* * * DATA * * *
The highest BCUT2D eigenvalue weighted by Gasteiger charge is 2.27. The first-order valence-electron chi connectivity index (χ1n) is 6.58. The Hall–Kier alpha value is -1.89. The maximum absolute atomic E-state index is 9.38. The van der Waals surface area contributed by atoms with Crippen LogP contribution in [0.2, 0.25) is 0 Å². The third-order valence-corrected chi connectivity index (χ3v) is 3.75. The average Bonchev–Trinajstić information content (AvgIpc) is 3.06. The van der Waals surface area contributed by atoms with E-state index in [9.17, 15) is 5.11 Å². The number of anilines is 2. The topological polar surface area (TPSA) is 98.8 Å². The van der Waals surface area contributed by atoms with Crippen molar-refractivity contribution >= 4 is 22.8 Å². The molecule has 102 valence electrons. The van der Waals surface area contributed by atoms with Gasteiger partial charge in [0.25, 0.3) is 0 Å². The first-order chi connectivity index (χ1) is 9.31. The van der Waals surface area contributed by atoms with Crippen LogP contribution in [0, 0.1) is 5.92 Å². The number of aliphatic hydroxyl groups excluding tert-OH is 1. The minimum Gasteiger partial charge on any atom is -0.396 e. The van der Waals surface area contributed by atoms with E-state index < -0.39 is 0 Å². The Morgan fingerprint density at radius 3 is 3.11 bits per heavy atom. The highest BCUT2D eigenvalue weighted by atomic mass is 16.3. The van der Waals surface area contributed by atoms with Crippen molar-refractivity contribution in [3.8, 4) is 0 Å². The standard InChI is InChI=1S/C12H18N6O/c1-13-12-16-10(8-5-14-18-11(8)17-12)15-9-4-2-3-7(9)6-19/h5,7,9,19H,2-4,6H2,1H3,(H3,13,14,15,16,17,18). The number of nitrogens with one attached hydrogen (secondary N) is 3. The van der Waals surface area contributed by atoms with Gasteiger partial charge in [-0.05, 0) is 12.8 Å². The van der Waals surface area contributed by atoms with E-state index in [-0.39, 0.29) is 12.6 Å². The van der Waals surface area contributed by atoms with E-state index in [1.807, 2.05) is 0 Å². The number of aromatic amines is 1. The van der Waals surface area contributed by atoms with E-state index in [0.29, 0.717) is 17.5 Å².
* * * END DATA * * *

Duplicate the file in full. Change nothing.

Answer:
The highest BCUT2D eigenvalue weighted by Gasteiger charge is 2.27. The first-order valence-electron chi connectivity index (χ1n) is 6.58. The Hall–Kier alpha value is -1.89. The maximum absolute atomic E-state index is 9.38. The van der Waals surface area contributed by atoms with Crippen LogP contribution in [0.2, 0.25) is 0 Å². The third-order valence-corrected chi connectivity index (χ3v) is 3.75. The average Bonchev–Trinajstić information content (AvgIpc) is 3.06. The van der Waals surface area contributed by atoms with E-state index in [9.17, 15) is 5.11 Å². The number of anilines is 2. The topological polar surface area (TPSA) is 98.8 Å². The van der Waals surface area contributed by atoms with Crippen molar-refractivity contribution >= 4 is 22.8 Å². The molecule has 102 valence electrons. The van der Waals surface area contributed by atoms with Gasteiger partial charge in [0.25, 0.3) is 0 Å². The first-order chi connectivity index (χ1) is 9.31. The van der Waals surface area contributed by atoms with Crippen LogP contribution in [0, 0.1) is 5.92 Å². The number of aliphatic hydroxyl groups excluding tert-OH is 1. The minimum Gasteiger partial charge on any atom is -0.396 e. The van der Waals surface area contributed by atoms with E-state index < -0.39 is 0 Å². The Morgan fingerprint density at radius 3 is 3.11 bits per heavy atom. The highest BCUT2D eigenvalue weighted by atomic mass is 16.3. The van der Waals surface area contributed by atoms with Crippen molar-refractivity contribution in [3.8, 4) is 0 Å². The standard InChI is InChI=1S/C12H18N6O/c1-13-12-16-10(8-5-14-18-11(8)17-12)15-9-4-2-3-7(9)6-19/h5,7,9,19H,2-4,6H2,1H3,(H3,13,14,15,16,17,18). The number of nitrogens with one attached hydrogen (secondary N) is 3. The van der Waals surface area contributed by atoms with Gasteiger partial charge in [-0.05, 0) is 12.8 Å². The van der Waals surface area contributed by atoms with E-state index in [-0.39, 0.29) is 12.6 Å². The van der Waals surface area contributed by atoms with E-state index in [1.807, 2.05) is 0 Å². The number of aromatic amines is 1. The van der Waals surface area contributed by atoms with E-state index in [0.29, 0.717) is 17.5 Å².